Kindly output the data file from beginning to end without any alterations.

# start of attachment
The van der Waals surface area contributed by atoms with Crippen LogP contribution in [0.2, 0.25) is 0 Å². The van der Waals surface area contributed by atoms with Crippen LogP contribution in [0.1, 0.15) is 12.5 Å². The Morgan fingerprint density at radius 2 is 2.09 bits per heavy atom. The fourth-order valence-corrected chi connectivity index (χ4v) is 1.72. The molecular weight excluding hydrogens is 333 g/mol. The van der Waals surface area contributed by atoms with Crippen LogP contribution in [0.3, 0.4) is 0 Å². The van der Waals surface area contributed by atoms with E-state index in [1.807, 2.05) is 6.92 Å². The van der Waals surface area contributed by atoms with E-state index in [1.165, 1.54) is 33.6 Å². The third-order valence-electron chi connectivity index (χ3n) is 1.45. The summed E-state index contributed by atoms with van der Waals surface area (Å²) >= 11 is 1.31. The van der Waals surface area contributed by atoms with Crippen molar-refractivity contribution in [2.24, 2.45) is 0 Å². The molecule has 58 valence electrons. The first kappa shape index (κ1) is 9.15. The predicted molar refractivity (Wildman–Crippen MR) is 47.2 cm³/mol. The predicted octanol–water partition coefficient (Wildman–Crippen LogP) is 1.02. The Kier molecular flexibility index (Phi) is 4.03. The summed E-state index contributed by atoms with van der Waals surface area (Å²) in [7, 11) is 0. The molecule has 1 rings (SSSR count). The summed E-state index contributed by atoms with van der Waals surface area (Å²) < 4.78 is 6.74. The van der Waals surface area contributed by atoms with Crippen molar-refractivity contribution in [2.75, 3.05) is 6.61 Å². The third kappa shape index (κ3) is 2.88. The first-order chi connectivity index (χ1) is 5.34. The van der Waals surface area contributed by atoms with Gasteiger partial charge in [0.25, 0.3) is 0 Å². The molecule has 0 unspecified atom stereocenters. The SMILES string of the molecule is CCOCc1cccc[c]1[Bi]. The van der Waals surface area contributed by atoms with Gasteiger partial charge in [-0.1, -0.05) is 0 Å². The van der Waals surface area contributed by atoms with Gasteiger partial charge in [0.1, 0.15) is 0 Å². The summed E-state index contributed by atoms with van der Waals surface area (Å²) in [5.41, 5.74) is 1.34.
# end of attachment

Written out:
The van der Waals surface area contributed by atoms with Crippen LogP contribution in [0.2, 0.25) is 0 Å². The van der Waals surface area contributed by atoms with Crippen LogP contribution in [0.1, 0.15) is 12.5 Å². The Morgan fingerprint density at radius 2 is 2.09 bits per heavy atom. The fourth-order valence-corrected chi connectivity index (χ4v) is 1.72. The molecular weight excluding hydrogens is 333 g/mol. The van der Waals surface area contributed by atoms with Crippen LogP contribution in [0.3, 0.4) is 0 Å². The van der Waals surface area contributed by atoms with E-state index in [1.807, 2.05) is 6.92 Å². The van der Waals surface area contributed by atoms with E-state index in [1.165, 1.54) is 33.6 Å². The third-order valence-electron chi connectivity index (χ3n) is 1.45. The summed E-state index contributed by atoms with van der Waals surface area (Å²) >= 11 is 1.31. The van der Waals surface area contributed by atoms with Crippen molar-refractivity contribution in [2.24, 2.45) is 0 Å². The molecule has 58 valence electrons. The first kappa shape index (κ1) is 9.15. The predicted molar refractivity (Wildman–Crippen MR) is 47.2 cm³/mol. The predicted octanol–water partition coefficient (Wildman–Crippen LogP) is 1.02. The Kier molecular flexibility index (Phi) is 4.03. The summed E-state index contributed by atoms with van der Waals surface area (Å²) in [7, 11) is 0. The molecule has 1 rings (SSSR count). The summed E-state index contributed by atoms with van der Waals surface area (Å²) < 4.78 is 6.74. The van der Waals surface area contributed by atoms with Crippen molar-refractivity contribution in [2.75, 3.05) is 6.61 Å². The third kappa shape index (κ3) is 2.88. The first-order chi connectivity index (χ1) is 5.34. The van der Waals surface area contributed by atoms with Gasteiger partial charge in [0.25, 0.3) is 0 Å². The molecule has 0 unspecified atom stereocenters. The SMILES string of the molecule is CCOCc1cccc[c]1[Bi]. The van der Waals surface area contributed by atoms with Gasteiger partial charge in [-0.1, -0.05) is 0 Å². The van der Waals surface area contributed by atoms with Gasteiger partial charge in [0.1, 0.15) is 0 Å². The summed E-state index contributed by atoms with van der Waals surface area (Å²) in [5.41, 5.74) is 1.34.